Thursday, May 28, 2020

Looking for Greeley's Trail

A rare cloudy day was good for some exploring on the south side of Mt. Osceola. Included in the trek was an attempt to locate evidence of the original trail up Osceola opened by Waterville innkeeper Nathaniel Greeley in the 1850s and used into the 1930s.

Birches were displaying their spring greenery along Waterville Valley X-C trails.

I revisited the boulder train I found a few days earlier on the brook that drains the huge south slide of Osceola, which came down during Hurricane Carol in 1954. These rocks were apparently deposited at the lower end of the slide track. The train extends for some distance, perhaps as much as 0.1 mile.

Cascades on the nameless brook.

The slide carved out a steep bank.

More cascades.

Heading up onto the south ridge - the one Greeley's trail ascended - I crossed this old logging sled road leading up the valley.

At 2450 ft. I passed through this fine open maple glade.

These shattered rocks looked interesting.

Typical whacking.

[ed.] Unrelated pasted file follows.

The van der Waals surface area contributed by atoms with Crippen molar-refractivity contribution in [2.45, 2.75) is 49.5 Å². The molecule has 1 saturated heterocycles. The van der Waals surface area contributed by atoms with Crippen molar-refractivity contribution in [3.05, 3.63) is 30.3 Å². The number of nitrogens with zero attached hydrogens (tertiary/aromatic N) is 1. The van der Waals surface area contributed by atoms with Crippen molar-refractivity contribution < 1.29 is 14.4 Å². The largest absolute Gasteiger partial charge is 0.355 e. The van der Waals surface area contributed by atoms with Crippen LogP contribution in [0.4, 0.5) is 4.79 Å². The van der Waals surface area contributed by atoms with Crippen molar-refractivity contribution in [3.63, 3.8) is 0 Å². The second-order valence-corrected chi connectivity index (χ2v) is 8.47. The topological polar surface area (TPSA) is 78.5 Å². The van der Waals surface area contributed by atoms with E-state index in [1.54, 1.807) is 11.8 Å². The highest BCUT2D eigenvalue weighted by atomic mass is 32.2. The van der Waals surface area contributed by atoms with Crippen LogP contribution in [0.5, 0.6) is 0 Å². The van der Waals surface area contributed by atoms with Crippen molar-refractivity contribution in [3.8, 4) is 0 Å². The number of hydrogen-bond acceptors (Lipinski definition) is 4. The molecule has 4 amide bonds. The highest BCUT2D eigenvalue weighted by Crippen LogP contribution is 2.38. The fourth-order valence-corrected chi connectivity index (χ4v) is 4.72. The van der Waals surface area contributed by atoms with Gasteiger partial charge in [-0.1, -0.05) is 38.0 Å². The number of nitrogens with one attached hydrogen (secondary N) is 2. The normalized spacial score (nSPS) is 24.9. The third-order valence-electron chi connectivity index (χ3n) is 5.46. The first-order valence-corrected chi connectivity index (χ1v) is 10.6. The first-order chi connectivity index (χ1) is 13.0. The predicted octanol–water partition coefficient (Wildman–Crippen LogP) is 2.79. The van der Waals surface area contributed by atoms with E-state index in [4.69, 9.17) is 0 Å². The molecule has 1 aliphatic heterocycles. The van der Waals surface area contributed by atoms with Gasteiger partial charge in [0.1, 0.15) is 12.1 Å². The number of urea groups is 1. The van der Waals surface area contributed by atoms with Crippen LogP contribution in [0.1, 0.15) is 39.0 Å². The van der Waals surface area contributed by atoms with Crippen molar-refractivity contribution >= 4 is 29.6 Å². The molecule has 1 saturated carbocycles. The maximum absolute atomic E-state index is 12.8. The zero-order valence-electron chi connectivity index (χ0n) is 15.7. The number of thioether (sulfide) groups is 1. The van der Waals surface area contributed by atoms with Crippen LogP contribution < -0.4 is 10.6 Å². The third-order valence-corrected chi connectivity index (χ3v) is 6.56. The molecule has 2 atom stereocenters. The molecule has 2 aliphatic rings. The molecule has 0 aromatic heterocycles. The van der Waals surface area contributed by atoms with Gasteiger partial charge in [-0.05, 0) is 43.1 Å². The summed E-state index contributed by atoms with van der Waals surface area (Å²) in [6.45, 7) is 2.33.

Pick-up-sticks forest.

Another sled road, high on the ridge in dark woods at 2900 ft.

This unidentified artifact rested along the sled road. Its metal crumbled when touched.

With a little help from Garmin, I found a ledge I had spotted on Google Earth. I hoped there would be a view.

Sometimes potential view ledges pan out, and sometimes they don't.

On the way down the ridge I wandered back and forth, searching for traces of Greeley's trail. There were many potential overgrown trail corridors, such as this one.

And this one, which appeared to have a worn trough.

Another spot with a trough that doesn't look like a natural drainage.

Nice birch glade.

Sturdy sugar maples.

Taking in the beauty of the forest. Back home, my GPS track showed that I had been on or crossed the route of the old trail (as shown on the old 15-minute USGS quad) in several places.

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